The Pitfalls of Travelling Overseas for Work in Finance
Jul 20, 2017

In most big industries, being able to work in most of the world’s biggest economies is taken for granted. The advent of air travel, opening up of emerging economic powerhouses like China and India and globalisation have all contributed to that. There are some restrictions on freedom of movement for even the brightest in some industries, namely finance.

More than anything else, financial workers employed by regional and global companies are nonplussed about where they can and cannot work. Having to contend with differing immigration laws is bad enough - UK citizens living in Europe don’t know where they stand post-Brexit, whilst the same can be said of EU citizens in the UK.

An even bigger question is who is responsible for all of the paperwork that workers need to do their jobs overseas. The legalities of working overseas in finance roles are, at best, complicated. However, the need to work in different parts of the world means filling in forms and waiting for passports is a necessity.

Staying Legal

Like workers in just about any sector heading abroad, there is some documentation needed as proof of identity. A passport from their country of birth is a must, whilst birth certificates are also handy. Then, there is knowing what paperwork is needed depending on the time people want to work abroad for.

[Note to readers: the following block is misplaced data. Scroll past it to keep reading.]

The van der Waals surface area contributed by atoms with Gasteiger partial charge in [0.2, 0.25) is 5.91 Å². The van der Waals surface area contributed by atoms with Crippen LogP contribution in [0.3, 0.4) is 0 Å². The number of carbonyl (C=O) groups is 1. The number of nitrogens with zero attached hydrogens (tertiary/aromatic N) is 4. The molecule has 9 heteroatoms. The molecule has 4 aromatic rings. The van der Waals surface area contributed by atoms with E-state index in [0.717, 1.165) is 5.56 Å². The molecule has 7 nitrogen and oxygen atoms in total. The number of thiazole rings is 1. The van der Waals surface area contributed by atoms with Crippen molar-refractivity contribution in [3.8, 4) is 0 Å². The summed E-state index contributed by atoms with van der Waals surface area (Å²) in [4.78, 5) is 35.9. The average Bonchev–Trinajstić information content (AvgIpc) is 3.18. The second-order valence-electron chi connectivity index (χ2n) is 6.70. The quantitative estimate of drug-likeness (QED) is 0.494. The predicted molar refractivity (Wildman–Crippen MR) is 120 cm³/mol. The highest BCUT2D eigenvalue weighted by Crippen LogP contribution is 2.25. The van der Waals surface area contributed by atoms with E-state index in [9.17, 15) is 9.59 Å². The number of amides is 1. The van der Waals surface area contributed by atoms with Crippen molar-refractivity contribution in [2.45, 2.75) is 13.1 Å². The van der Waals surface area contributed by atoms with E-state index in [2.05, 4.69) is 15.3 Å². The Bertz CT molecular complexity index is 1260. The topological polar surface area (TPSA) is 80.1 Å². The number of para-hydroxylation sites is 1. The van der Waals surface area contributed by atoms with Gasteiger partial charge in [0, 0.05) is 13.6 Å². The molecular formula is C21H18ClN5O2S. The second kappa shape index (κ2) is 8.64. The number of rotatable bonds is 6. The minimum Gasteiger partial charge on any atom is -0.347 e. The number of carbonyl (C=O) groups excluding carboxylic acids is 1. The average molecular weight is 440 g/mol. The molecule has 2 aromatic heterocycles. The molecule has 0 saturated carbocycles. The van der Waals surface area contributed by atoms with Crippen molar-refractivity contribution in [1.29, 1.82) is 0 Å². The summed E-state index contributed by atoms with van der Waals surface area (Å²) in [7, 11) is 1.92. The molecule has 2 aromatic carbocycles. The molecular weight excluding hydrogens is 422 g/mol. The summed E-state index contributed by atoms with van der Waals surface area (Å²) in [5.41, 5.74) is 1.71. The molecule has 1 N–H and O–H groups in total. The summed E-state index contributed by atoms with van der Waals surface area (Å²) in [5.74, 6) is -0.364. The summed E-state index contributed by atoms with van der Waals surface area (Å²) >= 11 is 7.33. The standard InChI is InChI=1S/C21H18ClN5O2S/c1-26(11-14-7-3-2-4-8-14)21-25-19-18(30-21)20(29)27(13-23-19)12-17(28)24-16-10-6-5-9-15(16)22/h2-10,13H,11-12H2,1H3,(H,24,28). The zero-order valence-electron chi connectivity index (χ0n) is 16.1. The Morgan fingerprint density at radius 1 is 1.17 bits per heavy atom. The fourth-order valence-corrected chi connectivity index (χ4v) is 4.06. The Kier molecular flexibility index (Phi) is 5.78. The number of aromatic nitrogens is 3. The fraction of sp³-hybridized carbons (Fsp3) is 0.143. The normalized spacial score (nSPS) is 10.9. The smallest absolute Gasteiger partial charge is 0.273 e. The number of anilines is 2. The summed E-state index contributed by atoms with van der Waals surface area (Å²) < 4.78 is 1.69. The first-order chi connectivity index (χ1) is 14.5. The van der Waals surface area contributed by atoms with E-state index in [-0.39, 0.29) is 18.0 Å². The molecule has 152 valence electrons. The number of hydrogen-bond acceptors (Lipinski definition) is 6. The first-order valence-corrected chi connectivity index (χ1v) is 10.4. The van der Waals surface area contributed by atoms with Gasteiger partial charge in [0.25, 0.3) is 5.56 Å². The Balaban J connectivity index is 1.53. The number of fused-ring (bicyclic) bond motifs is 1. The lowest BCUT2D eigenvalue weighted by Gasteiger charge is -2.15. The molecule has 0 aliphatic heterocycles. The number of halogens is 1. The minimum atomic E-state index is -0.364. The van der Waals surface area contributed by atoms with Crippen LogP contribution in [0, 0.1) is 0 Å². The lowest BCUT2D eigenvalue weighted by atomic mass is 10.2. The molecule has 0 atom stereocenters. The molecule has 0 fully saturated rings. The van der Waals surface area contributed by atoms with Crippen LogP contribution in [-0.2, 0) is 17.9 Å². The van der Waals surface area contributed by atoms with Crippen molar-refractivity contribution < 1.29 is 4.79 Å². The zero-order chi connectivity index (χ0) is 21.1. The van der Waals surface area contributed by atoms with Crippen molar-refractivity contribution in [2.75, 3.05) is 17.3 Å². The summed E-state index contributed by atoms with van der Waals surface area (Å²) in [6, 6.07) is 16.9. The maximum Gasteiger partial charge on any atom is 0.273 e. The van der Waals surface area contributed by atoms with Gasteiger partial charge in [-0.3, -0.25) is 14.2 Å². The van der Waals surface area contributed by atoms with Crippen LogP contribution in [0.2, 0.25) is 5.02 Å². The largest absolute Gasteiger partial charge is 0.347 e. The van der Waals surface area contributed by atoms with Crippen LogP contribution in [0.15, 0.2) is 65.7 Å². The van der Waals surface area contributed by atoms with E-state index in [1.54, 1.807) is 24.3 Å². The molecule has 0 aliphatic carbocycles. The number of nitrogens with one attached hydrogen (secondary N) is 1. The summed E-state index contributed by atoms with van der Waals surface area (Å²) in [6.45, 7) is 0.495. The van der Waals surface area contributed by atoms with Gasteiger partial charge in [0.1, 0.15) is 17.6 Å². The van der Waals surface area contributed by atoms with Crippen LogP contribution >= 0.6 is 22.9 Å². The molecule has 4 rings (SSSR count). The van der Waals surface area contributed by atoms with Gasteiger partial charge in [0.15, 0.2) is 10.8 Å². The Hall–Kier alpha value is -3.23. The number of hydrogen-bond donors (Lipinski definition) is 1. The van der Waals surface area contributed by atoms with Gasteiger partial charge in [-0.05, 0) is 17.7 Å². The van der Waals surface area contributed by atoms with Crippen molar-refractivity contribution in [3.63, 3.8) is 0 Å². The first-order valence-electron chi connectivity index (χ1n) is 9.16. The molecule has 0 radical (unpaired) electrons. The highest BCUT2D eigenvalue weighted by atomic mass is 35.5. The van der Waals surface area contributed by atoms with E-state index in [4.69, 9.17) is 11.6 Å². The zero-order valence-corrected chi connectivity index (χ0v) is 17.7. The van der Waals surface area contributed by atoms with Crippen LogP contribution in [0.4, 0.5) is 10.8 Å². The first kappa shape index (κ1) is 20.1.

Using Singapore as an example, all foreign workers must know which visa or work permit they need. For short-term stays of up to 60 days, workers need to apply for a Miscellaneous Work Pass. Longer term stays in the country are dependent on income - for anyone with income of over $3,600 per month, an Employment Pass is needed.

From the employee’s perspective, they have quite a lot of research to do. With so many different types of permit needed, choosing the wrong one could be an easy mistake to make, costing them money and potentially putting their job at risk.

Employers’ Responsibilities

For financial employers, the general rule of thumb is to go for skilled worker or professional wotkers’ visas. The visa is the employer’s responsibility, but as is the case with work permits, staying within the law requires plenty of care and attention to detail.

To err on the side of caution, get a legal expert in to guide you through the process of completing visas. Withers have expertise in employment law. Financial workers are, due to the worth that their industry has, are more likely to be accepted for visas, but some difficulties still remain.

Employers need to be wary of getting a visa or equivalent paperwork that has too many limitations. If your employees need to stay for longer than their paperwork allows them to, the risk of a hefty fine is too great to take. They also need to look at whether their visas match up with the information given by the employee for their work permit.

Finally, employers need to ensure that their workers are up to speed with financial laws in the country they are moving to. UK laws might be very different from those in the US, Japan or the Eurozone. Spend some time with them, discussing what they can and can’t do in their new workplace.